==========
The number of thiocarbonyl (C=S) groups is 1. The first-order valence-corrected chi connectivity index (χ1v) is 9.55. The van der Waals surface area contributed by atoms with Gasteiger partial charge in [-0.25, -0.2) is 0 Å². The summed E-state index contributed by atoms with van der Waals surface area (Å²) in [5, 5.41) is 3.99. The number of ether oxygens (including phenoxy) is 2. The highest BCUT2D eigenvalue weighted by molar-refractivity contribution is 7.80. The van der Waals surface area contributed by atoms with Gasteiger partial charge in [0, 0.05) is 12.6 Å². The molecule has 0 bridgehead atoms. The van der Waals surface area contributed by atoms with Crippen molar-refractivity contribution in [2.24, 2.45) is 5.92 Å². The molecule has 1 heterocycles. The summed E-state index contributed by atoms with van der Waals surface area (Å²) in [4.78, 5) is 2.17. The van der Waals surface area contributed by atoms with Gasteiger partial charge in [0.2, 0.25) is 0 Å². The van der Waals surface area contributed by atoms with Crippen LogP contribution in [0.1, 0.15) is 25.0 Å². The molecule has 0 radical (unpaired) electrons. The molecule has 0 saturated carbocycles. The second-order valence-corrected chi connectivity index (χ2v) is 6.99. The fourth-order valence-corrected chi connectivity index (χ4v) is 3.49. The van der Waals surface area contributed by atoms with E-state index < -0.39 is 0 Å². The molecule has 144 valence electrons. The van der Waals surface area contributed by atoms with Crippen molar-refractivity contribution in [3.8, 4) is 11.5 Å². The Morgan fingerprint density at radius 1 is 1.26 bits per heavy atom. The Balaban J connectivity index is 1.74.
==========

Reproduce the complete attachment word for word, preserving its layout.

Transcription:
The number of thiocarbonyl (C=S) groups is 1. The first-order valence-corrected chi connectivity index (χ1v) is 9.55. The van der Waals surface area contributed by atoms with Gasteiger partial charge in [-0.25, -0.2) is 0 Å². The summed E-state index contributed by atoms with van der Waals surface area (Å²) in [5, 5.41) is 3.99. The number of ether oxygens (including phenoxy) is 2. The highest BCUT2D eigenvalue weighted by molar-refractivity contribution is 7.80. The van der Waals surface area contributed by atoms with Gasteiger partial charge in [0, 0.05) is 12.6 Å². The molecule has 0 bridgehead atoms. The van der Waals surface area contributed by atoms with Crippen molar-refractivity contribution in [2.24, 2.45) is 5.92 Å². The molecule has 1 heterocycles. The summed E-state index contributed by atoms with van der Waals surface area (Å²) in [4.78, 5) is 2.17. The van der Waals surface area contributed by atoms with Gasteiger partial charge in [0.2, 0.25) is 0 Å². The van der Waals surface area contributed by atoms with Crippen LogP contribution in [0.1, 0.15) is 25.0 Å². The molecule has 0 radical (unpaired) electrons. The molecule has 0 saturated carbocycles. The second-order valence-corrected chi connectivity index (χ2v) is 6.99. The fourth-order valence-corrected chi connectivity index (χ4v) is 3.49. The van der Waals surface area contributed by atoms with E-state index < -0.39 is 0 Å². The molecule has 144 valence electrons. The van der Waals surface area contributed by atoms with Crippen molar-refractivity contribution in [3.8, 4) is 11.5 Å². The Morgan fingerprint density at radius 1 is 1.26 bits per heavy atom. The Balaban J connectivity index is 1.74.